NASA Christens Space Station Treadmill 'COLBERT'.

Rokers zijn sexy (Dutch)

Want laten we eerlijk zijn, rokers hebben humor. Rokers hebben stijl. Rokers zijn sexy motherfuckers. Na het neuken rook je samen bezweet een sigaret in bed. Niet-rokers aaien samen een kat.

Beste.. column.. ooit: Rokers zijn sexy

Free Speech

Free Speech. Why is it important? Because it's an extension of Free Thought. Should we be able to think whatever the hell we want? Yes we should. Controlling Free Speech is about nothing more than controlling Free Thought. "You're not allowed to say this, because somebody might not agree with it. You're not allowed to say that, because somebody might feel hurt by it". What they're really trying to do is control what you can think. Trying to generate a "mindset", a "zeitgeist". Brainwashing is more like it. Well, fuck that. I'll think about whatever the hell I want and as long as I'm thinking it, I'll be saying it.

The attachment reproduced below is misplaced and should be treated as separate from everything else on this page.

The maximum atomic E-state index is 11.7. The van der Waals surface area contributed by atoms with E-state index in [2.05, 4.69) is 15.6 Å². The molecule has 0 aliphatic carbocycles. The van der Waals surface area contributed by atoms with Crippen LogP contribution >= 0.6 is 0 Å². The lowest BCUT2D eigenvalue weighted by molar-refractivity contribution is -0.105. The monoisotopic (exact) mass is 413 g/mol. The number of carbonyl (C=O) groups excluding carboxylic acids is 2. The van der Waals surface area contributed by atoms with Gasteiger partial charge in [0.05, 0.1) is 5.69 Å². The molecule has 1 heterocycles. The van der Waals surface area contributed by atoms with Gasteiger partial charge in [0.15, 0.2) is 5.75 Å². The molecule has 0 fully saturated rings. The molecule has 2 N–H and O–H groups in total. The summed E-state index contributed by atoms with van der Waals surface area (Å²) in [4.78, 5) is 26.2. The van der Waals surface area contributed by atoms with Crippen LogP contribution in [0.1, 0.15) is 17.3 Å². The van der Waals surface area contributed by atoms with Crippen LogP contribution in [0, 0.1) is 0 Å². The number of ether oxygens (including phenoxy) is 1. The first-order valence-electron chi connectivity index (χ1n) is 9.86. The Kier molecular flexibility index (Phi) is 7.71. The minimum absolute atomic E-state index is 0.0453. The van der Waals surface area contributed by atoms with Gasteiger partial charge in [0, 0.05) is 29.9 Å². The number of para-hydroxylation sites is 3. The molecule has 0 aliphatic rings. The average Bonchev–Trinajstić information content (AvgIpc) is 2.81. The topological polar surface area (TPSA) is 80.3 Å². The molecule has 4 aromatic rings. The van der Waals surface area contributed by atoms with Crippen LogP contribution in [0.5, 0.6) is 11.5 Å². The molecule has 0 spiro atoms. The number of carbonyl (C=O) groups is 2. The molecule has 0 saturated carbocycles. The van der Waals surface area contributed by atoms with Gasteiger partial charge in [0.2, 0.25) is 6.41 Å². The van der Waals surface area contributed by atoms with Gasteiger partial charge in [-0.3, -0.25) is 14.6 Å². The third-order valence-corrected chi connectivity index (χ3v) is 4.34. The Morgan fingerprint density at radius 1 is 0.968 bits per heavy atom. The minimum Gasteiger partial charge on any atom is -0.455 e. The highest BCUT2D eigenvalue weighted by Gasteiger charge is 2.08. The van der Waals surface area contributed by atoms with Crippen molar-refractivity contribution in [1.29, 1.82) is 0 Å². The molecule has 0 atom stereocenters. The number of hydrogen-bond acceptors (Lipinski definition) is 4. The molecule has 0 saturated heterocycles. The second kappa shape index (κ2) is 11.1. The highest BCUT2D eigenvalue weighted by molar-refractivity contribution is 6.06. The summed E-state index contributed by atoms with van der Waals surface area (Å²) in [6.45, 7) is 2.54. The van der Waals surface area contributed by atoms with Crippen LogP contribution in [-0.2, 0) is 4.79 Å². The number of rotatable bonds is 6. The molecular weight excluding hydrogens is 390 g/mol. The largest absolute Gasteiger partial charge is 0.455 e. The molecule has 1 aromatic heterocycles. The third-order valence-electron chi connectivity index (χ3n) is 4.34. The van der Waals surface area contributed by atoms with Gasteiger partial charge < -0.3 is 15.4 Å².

So fuck the Dutch government for trying to outlaw Free Thought, and keep on publishing cartoons showing Mohammed, wearing t-shirts implying cops are corrupt (which they are), making Death-Threat Raps and telling the public about how the politicians are the real terrorists. Remember that little rhyme you used to use when you were a kid? "Sticks and stones may break my bones, but words will never hurt me"? Guess what? Kids are smarter than our police, politicians, religious fanatics and the whole government. Grow the fuck up.

This country is going to shit. Time to move to Cuba, where you're allowed more freedoms these days.

SSH + SOCKS5 = Universal proxy

I didn't know it, but (Open)SSH supports setting up a Socks5 proxy:

-D [bind_address:]port
  Specifies a local ``dynamic'' application-level port forwarding.
  This works by allocating a socket to listen to port on the local
  side, optionally bound to the specified bind_address.  Whenever a
  connection is made to this port, the connection is forwarded over
  the secure channel, and the application protocol is then used to
  determine where to connect to from the remote machine.  Currently
  the SOCKS4 and SOCKS5 protocols are supported, and ssh will act
  as a SOCKS server.  Only root can forward privileged ports.
  Dynamic port forwardings can also be specified in the configura-
  tion file.